Issue Nov Dec 14
Knowing that each customer has unique tastes and needs, furniture manufacturer King Hickory specializes in providing customization and value while creating the highest-quality product.
As a family owned furniture manufacturer, King Hickory has served its customers for more than a half-century. It has always built and upholstered its furniture in the United States while competitors moved operations to China. John Palmer, owner and president of the company, says this is because of its enduring commitment to the highest American standards of quality and durability, which is made best through handmade craftsmanship. Also, creating furniture close to home has allowed it to further benefit the customer.
“The big difference is in how we sell sofas to retailers compared to the way the Chinese do now – in one fabric or one leather,” Palmer says. “Our customers can get their pieces in over 900 fabrics or leathers delivered quickly to their specifications – sofa, sectional, etc. One style may have over 20 different pieces associated with it. So once the customer finds something they like, we can make it fit to those specifications, and China can’t do that.”
Making the Switch
Another reason the company has been able to offer such customization to the manufacturing process is through the use of new technologies. King Hickory began incorporating CAD and Cam technology and purchased Shoda CNC equipment to create intricate hardwood and plywood frames. It started with one CNC router and the company has recently added a third. The technology allows King Hickory designers to create frame shapes that were not possible in the past and in less time than traditional hardwood frame manufacturing.
“What used to take us two weeks to build a frame, we can now cut more efficiently,” Palmer says. “So now we can manufacture our frames just in time and offer more than in the past. It allows the customer to DIY. They can change the arm, the back, or the leg, etc.
“It’s common now, but it was very unique when we started, and it empowered the consumer to do what they want, which really helped our business,” he adds.
Another investment that has allowed King Hickory to keep up with demand is automated cutting machinery to cut its fabric; it just added a fifth one to its production floor. These machines also help reduce waste in the cutting process, which is good for sustainability and environmental impact. Many fabrics and all leathers are still cut by hand, the old-fashioned way, to maintain high-quality in its pieces.
“A big part of our business is the leather and fabric combination, where half of the furniture is made of fabric and half is made of leather,” Palmer says. “It’s a nice, unique look and we sell a lot of it, especially in the West. The customers like to have leather in the places where the sofa sees a lot of wear and use fabric in places where it touches their skin. We did our first one in 1994 and even though it’s not that unusual anymore, to do it on the scale that we do is. Not many do the numbers that we sell.”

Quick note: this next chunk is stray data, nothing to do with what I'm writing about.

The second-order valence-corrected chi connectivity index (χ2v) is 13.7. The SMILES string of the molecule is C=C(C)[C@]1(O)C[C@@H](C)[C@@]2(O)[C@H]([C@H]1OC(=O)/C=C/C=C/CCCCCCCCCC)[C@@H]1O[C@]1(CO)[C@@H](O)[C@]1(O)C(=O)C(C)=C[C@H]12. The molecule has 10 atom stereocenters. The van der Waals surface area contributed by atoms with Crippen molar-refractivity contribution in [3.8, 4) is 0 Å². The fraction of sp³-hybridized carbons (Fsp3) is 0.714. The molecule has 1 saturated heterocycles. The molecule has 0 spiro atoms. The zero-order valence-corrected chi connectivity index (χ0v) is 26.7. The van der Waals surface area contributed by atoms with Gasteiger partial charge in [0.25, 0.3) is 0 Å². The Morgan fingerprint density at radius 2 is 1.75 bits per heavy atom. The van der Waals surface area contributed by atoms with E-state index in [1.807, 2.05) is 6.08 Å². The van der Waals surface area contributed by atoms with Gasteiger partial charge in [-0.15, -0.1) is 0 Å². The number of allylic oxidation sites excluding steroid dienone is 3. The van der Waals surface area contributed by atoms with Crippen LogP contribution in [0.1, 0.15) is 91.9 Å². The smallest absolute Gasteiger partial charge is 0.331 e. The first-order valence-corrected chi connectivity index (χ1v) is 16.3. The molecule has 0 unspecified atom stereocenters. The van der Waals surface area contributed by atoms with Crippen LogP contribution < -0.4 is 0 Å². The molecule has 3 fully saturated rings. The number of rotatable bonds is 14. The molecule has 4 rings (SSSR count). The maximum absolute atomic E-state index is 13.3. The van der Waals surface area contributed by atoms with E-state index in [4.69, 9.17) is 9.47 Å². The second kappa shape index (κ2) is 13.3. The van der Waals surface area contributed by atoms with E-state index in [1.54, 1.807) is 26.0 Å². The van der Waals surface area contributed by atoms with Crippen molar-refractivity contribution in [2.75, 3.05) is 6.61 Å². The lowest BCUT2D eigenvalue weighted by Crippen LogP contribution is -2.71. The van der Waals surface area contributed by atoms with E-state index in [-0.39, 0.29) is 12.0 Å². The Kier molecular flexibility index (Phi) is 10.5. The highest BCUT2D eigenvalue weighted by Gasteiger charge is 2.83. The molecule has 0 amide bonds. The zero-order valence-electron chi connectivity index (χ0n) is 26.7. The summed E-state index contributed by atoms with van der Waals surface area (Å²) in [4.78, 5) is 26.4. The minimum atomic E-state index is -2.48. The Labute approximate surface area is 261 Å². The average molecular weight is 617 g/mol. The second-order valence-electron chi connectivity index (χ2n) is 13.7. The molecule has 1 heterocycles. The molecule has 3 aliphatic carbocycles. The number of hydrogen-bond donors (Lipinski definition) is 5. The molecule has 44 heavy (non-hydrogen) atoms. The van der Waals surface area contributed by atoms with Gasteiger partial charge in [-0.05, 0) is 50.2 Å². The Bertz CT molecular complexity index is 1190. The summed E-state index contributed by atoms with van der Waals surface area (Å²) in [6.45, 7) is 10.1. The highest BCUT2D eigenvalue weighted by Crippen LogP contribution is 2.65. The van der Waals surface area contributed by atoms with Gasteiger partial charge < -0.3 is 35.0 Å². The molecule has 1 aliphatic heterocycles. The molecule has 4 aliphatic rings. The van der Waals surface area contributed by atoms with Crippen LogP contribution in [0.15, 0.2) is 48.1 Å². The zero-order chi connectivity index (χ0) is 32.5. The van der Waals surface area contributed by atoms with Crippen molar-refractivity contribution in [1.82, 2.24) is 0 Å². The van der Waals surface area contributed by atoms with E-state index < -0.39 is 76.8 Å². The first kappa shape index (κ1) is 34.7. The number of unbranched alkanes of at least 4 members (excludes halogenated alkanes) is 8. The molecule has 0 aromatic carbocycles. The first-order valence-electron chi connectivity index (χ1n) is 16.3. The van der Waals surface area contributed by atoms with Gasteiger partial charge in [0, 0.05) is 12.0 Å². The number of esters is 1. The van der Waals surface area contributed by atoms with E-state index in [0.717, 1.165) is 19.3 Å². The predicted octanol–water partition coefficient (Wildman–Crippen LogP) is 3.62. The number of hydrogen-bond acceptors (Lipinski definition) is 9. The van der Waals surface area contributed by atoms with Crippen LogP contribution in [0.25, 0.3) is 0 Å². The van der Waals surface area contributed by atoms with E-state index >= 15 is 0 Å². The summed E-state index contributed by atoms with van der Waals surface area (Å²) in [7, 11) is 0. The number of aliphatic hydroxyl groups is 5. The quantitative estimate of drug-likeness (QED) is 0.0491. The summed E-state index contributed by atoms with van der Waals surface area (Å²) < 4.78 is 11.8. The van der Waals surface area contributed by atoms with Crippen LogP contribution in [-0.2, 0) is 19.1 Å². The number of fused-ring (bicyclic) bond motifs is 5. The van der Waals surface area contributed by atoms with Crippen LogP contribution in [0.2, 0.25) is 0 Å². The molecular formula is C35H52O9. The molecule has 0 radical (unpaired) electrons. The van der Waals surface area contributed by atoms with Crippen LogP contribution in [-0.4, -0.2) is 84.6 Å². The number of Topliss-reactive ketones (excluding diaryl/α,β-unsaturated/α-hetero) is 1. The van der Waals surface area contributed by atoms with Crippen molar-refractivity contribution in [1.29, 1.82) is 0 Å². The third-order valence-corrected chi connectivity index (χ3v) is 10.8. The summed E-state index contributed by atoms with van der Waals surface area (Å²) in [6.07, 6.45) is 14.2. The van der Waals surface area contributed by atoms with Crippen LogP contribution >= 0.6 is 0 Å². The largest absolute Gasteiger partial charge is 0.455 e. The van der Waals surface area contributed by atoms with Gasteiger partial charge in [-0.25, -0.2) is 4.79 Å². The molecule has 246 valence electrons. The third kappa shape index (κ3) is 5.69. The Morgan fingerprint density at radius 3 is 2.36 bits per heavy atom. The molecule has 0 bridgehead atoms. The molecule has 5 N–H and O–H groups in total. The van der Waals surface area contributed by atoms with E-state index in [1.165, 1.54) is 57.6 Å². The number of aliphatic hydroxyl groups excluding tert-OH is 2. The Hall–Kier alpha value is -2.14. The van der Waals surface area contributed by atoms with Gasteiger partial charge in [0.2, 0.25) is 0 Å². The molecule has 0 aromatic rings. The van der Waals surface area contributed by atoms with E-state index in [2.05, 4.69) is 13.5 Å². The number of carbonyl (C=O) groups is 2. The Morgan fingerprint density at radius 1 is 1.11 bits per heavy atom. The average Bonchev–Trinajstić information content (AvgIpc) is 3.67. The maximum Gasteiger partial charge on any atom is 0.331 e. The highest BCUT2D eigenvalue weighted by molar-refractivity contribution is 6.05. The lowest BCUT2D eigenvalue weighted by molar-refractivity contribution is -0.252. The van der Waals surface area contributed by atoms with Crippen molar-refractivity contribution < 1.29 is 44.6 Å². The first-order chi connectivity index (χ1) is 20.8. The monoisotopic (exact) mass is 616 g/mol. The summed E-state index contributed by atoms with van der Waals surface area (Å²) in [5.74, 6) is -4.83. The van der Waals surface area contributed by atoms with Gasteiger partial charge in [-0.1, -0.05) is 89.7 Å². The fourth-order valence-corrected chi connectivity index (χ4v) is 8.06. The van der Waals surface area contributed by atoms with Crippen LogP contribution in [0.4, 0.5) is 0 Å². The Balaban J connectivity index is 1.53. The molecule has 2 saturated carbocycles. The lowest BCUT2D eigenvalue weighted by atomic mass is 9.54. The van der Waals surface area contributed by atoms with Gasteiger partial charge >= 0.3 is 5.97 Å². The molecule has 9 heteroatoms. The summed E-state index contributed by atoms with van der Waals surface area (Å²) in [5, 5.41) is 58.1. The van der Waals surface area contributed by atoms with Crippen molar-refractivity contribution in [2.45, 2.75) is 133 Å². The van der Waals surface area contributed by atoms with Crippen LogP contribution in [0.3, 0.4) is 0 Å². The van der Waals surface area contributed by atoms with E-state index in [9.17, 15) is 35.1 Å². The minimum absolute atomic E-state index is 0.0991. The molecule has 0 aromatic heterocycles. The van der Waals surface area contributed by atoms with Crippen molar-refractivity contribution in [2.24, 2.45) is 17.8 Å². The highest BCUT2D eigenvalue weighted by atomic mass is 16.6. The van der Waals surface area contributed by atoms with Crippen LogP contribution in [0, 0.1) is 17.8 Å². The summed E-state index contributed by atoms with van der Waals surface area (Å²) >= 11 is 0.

One of the reasons King Hickory keeps its leather cutting in-house is to give it more control of its operations as the upholstered furniture market bounces back. Another big consumer trend King Hickory is seeing is the gravitation toward sectionals rather than sofas, which is a switch that’s been happening for the past five years. It used to be a small part of its business, but now “we refer to ourselves internally as a sectional company rather than a sofa company,” Palmer says.
As consumer tastes continue to change, King Hickory wants to be ready to meet them all. The company already does its manufacturing in-house, and increasing its internal skills even more will position it to better “control the quality and the output of our business and allow us to control our own destiny,” Palmer says.
If the current market signs are an indicator, King Hickory’s destiny is looking good. Palmer says the industry has stabilized since the 2008 recession. That year began the demise of many furniture retailers in addition to furniture manufacturers.
“Without our retail base, we are nothing,” Palmer says. “We have developed many strong, multigenerational relationships with retailers, of which we are very proud, and we constantly strive to improve the experiences of both retailers and consumers with King Hickory. The industry is stabilizing now and many of our retailers are adding stores again instead of closing them. This speaks to their resilience and their passion for providing quality service to consumers.”